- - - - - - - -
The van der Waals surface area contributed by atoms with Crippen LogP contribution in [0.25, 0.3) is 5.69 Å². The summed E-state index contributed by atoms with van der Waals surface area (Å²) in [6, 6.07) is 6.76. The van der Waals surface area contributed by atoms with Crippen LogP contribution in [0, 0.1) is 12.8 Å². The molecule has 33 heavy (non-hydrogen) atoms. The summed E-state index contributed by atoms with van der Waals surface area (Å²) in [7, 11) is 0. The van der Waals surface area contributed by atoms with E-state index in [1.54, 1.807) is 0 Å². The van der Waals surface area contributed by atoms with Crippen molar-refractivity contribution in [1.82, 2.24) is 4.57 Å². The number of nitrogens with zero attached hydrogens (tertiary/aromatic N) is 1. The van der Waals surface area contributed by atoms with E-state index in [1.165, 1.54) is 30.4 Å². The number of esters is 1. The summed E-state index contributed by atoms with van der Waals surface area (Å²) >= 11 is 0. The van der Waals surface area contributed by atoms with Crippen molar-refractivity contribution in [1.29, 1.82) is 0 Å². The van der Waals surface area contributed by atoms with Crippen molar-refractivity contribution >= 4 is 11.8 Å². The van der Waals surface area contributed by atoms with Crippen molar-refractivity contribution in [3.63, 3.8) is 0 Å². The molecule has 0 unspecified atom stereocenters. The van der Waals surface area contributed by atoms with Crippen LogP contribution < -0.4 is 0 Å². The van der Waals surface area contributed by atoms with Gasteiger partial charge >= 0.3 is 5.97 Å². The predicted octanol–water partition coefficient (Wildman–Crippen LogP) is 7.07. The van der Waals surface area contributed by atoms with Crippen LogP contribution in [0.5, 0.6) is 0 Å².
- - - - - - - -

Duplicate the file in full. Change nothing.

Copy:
The van der Waals surface area contributed by atoms with Crippen LogP contribution in [0.25, 0.3) is 5.69 Å². The summed E-state index contributed by atoms with van der Waals surface area (Å²) in [6, 6.07) is 6.76. The van der Waals surface area contributed by atoms with Crippen LogP contribution in [0, 0.1) is 12.8 Å². The molecule has 33 heavy (non-hydrogen) atoms. The summed E-state index contributed by atoms with van der Waals surface area (Å²) in [7, 11) is 0. The van der Waals surface area contributed by atoms with E-state index in [1.54, 1.807) is 0 Å². The van der Waals surface area contributed by atoms with Crippen molar-refractivity contribution in [1.82, 2.24) is 4.57 Å². The number of nitrogens with zero attached hydrogens (tertiary/aromatic N) is 1. The van der Waals surface area contributed by atoms with E-state index in [1.165, 1.54) is 30.4 Å². The number of esters is 1. The summed E-state index contributed by atoms with van der Waals surface area (Å²) >= 11 is 0. The van der Waals surface area contributed by atoms with Crippen molar-refractivity contribution in [1.29, 1.82) is 0 Å². The van der Waals surface area contributed by atoms with Crippen molar-refractivity contribution >= 4 is 11.8 Å². The van der Waals surface area contributed by atoms with Crippen molar-refractivity contribution in [3.63, 3.8) is 0 Å². The molecule has 0 unspecified atom stereocenters. The van der Waals surface area contributed by atoms with Crippen LogP contribution < -0.4 is 0 Å². The van der Waals surface area contributed by atoms with Gasteiger partial charge >= 0.3 is 5.97 Å². The predicted octanol–water partition coefficient (Wildman–Crippen LogP) is 7.07. The van der Waals surface area contributed by atoms with Crippen LogP contribution in [0.5, 0.6) is 0 Å².